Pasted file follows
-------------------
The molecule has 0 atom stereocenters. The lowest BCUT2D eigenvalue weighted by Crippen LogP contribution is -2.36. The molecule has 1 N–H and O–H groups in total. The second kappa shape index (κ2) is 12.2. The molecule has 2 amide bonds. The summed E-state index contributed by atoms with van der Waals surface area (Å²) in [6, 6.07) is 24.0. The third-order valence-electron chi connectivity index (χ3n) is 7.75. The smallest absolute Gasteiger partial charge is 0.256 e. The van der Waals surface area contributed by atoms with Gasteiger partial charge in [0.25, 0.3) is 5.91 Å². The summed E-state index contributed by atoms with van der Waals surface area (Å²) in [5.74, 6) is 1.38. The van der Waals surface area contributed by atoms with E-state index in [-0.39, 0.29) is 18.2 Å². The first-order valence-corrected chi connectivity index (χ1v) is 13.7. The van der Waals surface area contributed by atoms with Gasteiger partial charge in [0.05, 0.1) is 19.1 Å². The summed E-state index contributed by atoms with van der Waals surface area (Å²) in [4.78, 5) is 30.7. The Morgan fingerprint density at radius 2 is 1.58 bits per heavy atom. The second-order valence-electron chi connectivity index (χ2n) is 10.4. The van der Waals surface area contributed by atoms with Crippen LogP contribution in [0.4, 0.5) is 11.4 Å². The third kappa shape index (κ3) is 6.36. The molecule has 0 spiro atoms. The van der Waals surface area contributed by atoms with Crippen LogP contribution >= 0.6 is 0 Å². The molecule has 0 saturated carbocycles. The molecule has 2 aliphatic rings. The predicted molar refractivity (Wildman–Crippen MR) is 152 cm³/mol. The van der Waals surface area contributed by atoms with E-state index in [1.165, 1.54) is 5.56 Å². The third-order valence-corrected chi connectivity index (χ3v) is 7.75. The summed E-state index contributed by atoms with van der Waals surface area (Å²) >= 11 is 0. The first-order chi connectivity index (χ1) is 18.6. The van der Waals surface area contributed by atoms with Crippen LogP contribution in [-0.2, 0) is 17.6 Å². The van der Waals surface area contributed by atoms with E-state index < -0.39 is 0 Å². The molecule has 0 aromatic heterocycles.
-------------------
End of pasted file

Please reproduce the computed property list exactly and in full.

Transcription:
The molecule has 0 atom stereocenters. The lowest BCUT2D eigenvalue weighted by Crippen LogP contribution is -2.36. The molecule has 1 N–H and O–H groups in total. The second kappa shape index (κ2) is 12.2. The molecule has 2 amide bonds. The summed E-state index contributed by atoms with van der Waals surface area (Å²) in [6, 6.07) is 24.0. The third-order valence-electron chi connectivity index (χ3n) is 7.75. The smallest absolute Gasteiger partial charge is 0.256 e. The van der Waals surface area contributed by atoms with Gasteiger partial charge in [0.25, 0.3) is 5.91 Å². The summed E-state index contributed by atoms with van der Waals surface area (Å²) in [5.74, 6) is 1.38. The van der Waals surface area contributed by atoms with E-state index in [-0.39, 0.29) is 18.2 Å². The first-order valence-corrected chi connectivity index (χ1v) is 13.7. The van der Waals surface area contributed by atoms with Gasteiger partial charge in [0.05, 0.1) is 19.1 Å². The summed E-state index contributed by atoms with van der Waals surface area (Å²) in [4.78, 5) is 30.7. The Morgan fingerprint density at radius 2 is 1.58 bits per heavy atom. The second-order valence-electron chi connectivity index (χ2n) is 10.4. The van der Waals surface area contributed by atoms with Crippen LogP contribution in [0.4, 0.5) is 11.4 Å². The third kappa shape index (κ3) is 6.36. The molecule has 0 spiro atoms. The van der Waals surface area contributed by atoms with Crippen LogP contribution >= 0.6 is 0 Å². The molecule has 0 saturated carbocycles. The molecule has 2 aliphatic rings. The predicted molar refractivity (Wildman–Crippen MR) is 152 cm³/mol. The van der Waals surface area contributed by atoms with E-state index in [1.165, 1.54) is 5.56 Å². The third-order valence-corrected chi connectivity index (χ3v) is 7.75. The summed E-state index contributed by atoms with van der Waals surface area (Å²) >= 11 is 0. The first-order chi connectivity index (χ1) is 18.6. The van der Waals surface area contributed by atoms with Crippen LogP contribution in [-0.2, 0) is 17.6 Å². The van der Waals surface area contributed by atoms with E-state index < -0.39 is 0 Å². The molecule has 0 aromatic heterocycles.